This globalization thing where companies are competing throughout several cultures, languages, and economies continues to throw leaders for a loop. The idea of working across cultures, leveraging the entire organization, and accommodating shifting priorities due to shifting global economics can present significant barriers and challenge our best leaders. Now our strategies must consider many markets, managing internal and external resources, and enable systems-thinking approaches. Here are some of the questions any leader might pose:
As leaders, we are being asked to embrace an enterprise model and manage paradox in a matrix organization – I warned you.
While the previous sentence is heavy and may make your head spin a bit, I am hearing the terms enterprise, paradox, and matrix everywhere these days.
So for those of you who are interested, dig in a little deeper and understand these concepts better. First, let me describe these main themes.
An enterprise model
This model shifts the power away from a company’s corporate headquarters and enables the field offices. In an enterprise model, the best ideas don’t have to come from HQ Research & Development. With an enterprise, the best ideas come from wherever the best ideas come from. Anyone can contribute – vendor, supplier, field manager, manufacturer, business partner, business unit, etc. The enterprise model calls for leaders to leverage a broad-base of relationships, bringing many people to the table to solve a problem or pursue an opportunity.
Leaders are being asked to navigate through opportunity and change more so than managing compliance. Our command and control style worked for managing compliance, but falls flat in managing the paradox. Paradox represents conflicting ideas or pursuits. A paradox is a dilemma. An example of paradox is when you’ve got to deliver on speed and quality. Both speed and quality are good pursuits that are oftentimes in conflict with each other. But today, leaders are expected to manage the paradox between speed and quality to meet the business goals.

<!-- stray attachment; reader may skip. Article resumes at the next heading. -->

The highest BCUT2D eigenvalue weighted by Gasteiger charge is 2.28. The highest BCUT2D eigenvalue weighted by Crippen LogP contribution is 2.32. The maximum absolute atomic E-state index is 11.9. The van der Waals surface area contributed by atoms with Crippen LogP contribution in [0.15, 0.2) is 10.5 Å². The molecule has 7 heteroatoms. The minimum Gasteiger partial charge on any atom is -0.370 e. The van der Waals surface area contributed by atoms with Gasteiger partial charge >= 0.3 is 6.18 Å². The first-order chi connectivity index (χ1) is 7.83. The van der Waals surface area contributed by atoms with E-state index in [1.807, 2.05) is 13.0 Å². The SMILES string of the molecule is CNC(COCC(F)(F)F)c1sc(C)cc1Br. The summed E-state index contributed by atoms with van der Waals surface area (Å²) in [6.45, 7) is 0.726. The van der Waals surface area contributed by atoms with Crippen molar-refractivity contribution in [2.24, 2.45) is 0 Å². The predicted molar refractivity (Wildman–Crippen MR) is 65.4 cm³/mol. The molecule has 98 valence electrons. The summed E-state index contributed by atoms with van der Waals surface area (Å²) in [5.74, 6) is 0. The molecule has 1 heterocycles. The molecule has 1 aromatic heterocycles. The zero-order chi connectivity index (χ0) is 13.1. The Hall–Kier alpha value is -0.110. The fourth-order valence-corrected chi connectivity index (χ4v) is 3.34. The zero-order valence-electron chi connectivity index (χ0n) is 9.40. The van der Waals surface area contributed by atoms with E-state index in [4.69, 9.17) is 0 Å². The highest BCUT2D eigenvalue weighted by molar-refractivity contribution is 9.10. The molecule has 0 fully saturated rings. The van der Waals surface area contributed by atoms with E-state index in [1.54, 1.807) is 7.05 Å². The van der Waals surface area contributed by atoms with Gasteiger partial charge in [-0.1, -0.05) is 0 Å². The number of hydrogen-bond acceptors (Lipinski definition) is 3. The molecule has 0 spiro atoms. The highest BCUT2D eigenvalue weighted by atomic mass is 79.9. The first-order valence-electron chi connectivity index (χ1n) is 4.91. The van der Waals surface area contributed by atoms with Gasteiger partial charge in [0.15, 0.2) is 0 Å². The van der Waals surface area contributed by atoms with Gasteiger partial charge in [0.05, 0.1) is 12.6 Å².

A hierarchical organization has a very vertical structure. I have a boss, who has a boss, who has a boss, who has a boss. Vertical. Other organizations shun the vertical hierarchy organizing purely behind a project. These organizations bring teams together to deliver a job. For instance, building contractor companies work this way as they bring subcontractors to a building project. A plumber shows up, so does an electrician, and a construction worker all specializing in their particular area of focus. Horizontal. A matrix organization does both with employees reporting vertically up through the organization and horizontally with other team members to deliver special projects – thus the term matrix – vertical and horizontal lanes.
So, as a leader, consider these points as you become a better global leader that manages paradox effectively in a matrix organization:
For the enterprise
For the paradox
For the matrix
Questions for you: